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First time exhibiting at a Maker Faire, lessons learned
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First time exhibiting at a Maker Faire, lessons learned

by crazybutable on Mon May 07, 2012 3:03 am

I had a booth for the first time at a Mini Maker Faire and wrote it up on my blog:

I thought you all might be interested. I learned a lot! I don't want to just paste in the blog post, so here is a summary of what I learned from a kit biz perspective (none of this is in the blog post):

1. You probably aren't going to sell as much as you think. Don't bring too much stuff, because you'll be bringing it back out again. I sold exactly one kit to a friend who was going to buy one from me anyway.
2. Try to arrange someone to watch your booth for you, so you can step out and enjoy all the rest of the Faire (I didn't do this and regret it).
3. So. Much. Fun. Everyone you meet is awesome. Seeing people's eyes light up on their faces when I explained that I had a solar powered guitar amplifier.... it was so cool.
4. Make sure you have a good sign and enough business cards for everyone (I had 250 cards printed and I think I handed out about 75 -- estimated attendance at the Faire as a whole was 3000 people over 5 hours, obviously not all of them walked past my booth). I spent over a week getting the design of my sign exactly right, and then made the mistake of putting it up on a cluttered wall so it got lost in the overall feel of the room.
5. Make sure you have food and water, I forgot to get lunch before I came and almost passed out from hunger by the time my wife came back with some food. Even then, I could only get in about 1 bite every 2-3 minutes.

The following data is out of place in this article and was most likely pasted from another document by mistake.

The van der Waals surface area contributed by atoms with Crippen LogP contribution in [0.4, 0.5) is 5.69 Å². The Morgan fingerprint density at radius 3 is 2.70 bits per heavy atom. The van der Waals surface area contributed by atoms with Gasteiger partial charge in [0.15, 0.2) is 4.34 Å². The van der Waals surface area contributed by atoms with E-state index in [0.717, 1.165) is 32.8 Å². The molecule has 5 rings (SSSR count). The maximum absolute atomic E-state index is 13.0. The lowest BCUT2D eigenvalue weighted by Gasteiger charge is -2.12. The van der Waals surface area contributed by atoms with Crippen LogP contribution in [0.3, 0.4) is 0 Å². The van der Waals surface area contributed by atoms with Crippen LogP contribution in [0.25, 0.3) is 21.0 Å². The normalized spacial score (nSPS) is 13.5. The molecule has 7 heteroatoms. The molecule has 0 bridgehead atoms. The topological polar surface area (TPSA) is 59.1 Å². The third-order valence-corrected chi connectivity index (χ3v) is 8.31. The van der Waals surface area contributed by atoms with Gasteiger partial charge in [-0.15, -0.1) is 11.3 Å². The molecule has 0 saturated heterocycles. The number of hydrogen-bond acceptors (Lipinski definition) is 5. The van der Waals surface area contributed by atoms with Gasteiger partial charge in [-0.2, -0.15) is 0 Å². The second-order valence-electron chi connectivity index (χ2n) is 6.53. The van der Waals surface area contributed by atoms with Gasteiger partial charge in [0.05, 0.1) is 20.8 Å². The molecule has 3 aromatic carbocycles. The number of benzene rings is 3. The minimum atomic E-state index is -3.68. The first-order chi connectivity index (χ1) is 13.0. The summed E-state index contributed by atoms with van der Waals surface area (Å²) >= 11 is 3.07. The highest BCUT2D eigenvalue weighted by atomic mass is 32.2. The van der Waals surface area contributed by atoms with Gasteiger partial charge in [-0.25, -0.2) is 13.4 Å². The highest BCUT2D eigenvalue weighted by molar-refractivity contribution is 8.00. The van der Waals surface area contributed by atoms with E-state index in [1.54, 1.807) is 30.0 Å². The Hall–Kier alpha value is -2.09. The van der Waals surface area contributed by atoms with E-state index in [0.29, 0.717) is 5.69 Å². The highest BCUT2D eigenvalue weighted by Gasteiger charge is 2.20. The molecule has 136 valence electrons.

6. If you have any questions, try to find a maker who already had a booth at the faire you are interested in. Adam Wolf from Wayne and Layne answered a ton of questions that I had before the show even started, which was great.
7. Get a Square account! I listened to someone who convinced me I didn't need one, and was that ever a mistake. All day long I heard "Wow, this is great, but I don't have any cash on me."
8. You think your idea is super simple and easy to understand, because you have been working on it for 8 months. In reality, every single aspect and design ramification of your kit is not going to be obvious to the other people you are talking to, so you really need to practice explaining what, exactly, your kit does. Be prepared for some amazingly... basic.... questions.

All in all the whole experience was positive, and I think the key is to think of it more as "show and tell for grownups" and not "I'm going to sell everything I bring to the show!" Any sales are a bonus, especially if you are starting out for the first time.

How about you? What was your first Maker Faire like as an exhibitor?
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Re: First time exhibiting at a Maker Faire, lessons learned

by johngineer on Mon May 07, 2012 10:32 am

+1 on #2 and #5.

I did a (non-biz) booth solo at a mini maker faire and, while I definitely still enjoyed myself, I did feel restricted by not wanting to stray too far from my spot. As such, it was hard to get away for a bite to eat or to just look around a bit. Fortunately, one of the organizers agreed to watch my stuff for a little bit so I could wander around, snap some photos, and get lunch. One thing I'd add explicitly to this list is 'make friends with your neighbors' -- that is, the people in the booths next/near to you. Chances are they are awesome, creative people just like you, and you can help each other out if you need to step away for a moment or get something you forgot in the car, etc.
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Re: First time exhibiting at a Maker Faire, lessons learned

by inventorjack on Sat May 12, 2012 9:54 pm

Great tips and suggestions! Thanks for sharing. I don't expect to have a booth this year, but I will definitely be set up at next year's NYC Maker Faire.

The tip about having a Square account will be helpful. I don't carry much cash around, so it makes sense, now that you mention it, that others probably don't either.
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Re: First time exhibiting at a Maker Faire, lessons learned